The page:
Officers Implicated In Guam Brothel Get Separate Jail Cells

admin's picture

Assistant AG’s request for separation approved by judge

By Brett Kelman

HAGÅTÑA, Guam (Pacific Daily News, Jan .8, 2013) – A Superior Court of Guam judge will order two suspects in the Blue House case to be separated at the Department of Corrections (DOC), where they previously have been held in a single cell.

Police officers Anthony Quenga and David Manila -- who both are facing allegations of kidnapping, felonious restraint and rape -- have been held in a single cell at the Hagåtña Detention Facility since November.

During a court hearing yesterday, Assistant Attorney General Nelson Werner asked for the suspects to be separated.

Werner said co-defendants are "traditionally" kept separate to preserve the integrity of each court case. Judge Anita Sukola immediately approved the request. The judge said she would issue a written order in the near future.

If the judge orders the two police officer suspects separated, then it will be done, said Corrections Officer Jeff Limo, a DOC spokesman, yesterday.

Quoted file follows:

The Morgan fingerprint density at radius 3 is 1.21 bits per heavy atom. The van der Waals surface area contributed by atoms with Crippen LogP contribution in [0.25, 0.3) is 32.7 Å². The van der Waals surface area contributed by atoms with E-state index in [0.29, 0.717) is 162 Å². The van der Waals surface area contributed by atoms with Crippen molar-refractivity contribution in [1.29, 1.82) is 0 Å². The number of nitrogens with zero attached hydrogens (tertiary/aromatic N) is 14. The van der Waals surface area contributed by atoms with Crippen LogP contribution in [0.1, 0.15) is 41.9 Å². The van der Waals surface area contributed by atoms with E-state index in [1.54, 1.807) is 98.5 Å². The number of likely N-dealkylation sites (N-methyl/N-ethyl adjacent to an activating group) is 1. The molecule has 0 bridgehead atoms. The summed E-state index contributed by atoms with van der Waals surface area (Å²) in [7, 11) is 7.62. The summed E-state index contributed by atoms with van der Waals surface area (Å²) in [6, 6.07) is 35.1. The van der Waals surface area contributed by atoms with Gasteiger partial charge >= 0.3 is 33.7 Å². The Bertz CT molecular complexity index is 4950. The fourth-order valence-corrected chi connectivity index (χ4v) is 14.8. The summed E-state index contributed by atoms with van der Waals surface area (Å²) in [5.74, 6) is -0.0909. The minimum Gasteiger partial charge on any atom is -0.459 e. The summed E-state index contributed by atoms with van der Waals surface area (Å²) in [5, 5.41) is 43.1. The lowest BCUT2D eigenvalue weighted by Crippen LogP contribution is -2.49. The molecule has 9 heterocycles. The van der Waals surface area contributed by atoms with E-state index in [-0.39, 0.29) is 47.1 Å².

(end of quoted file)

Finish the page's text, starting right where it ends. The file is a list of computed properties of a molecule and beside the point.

Limo said DOC hasn't separated Quenga and Manila previously because it was never instructed to do so. Normally, if prosecutors want co-defendants kept separate, the Office of the Attorney General makes a written request to DOC. This didn't happen in the Blue House case, Limo said.

Limo also said the suspects are each other's cell mates because they can't be cell mates with anyone else. Because Quenga and Manila are police officers, DOC has to keep them away from the general prison population, Limo said.

If the court orders DOC to separate the two police officer suspects, one of them will need to be moved out of the Hagåtña Detention Facility, Limo said.

"Because you can't just put them in separate cells," Limo said. "Then they can still communicate."

The Blue House lounge was a brothel that masqueraded as a karaoke bar in Tamuning from 2004 to 2008. Federal prosecutors already have proven that at least nine women were forced into prostitution at Blue House, but now several police officers are accused of assisting the brothel.

Manila, Quenga and a third officer, Mario Laxamana, were indicted in November after a series of Pacific Daily News stories prompted a renewed investigation into the brothel. Laxamana is on pre-trial release.

New attorney

A new attorney has joined the Blue House case. Defense attorney John Terlaje yesterday said he will represent Quenga.

Quenga's previous attorney was Leevin Camacho, who had to recuse himself because of a conflict of interest. Former Attorney General Douglas Moylan was appointed to fill Camacho's position, but Moylan also recused himself from the case. Terlaje said during court yesterday that he has no conflict, so he will represent Quenga.

Rate this article: 
No votes yet

Add new comment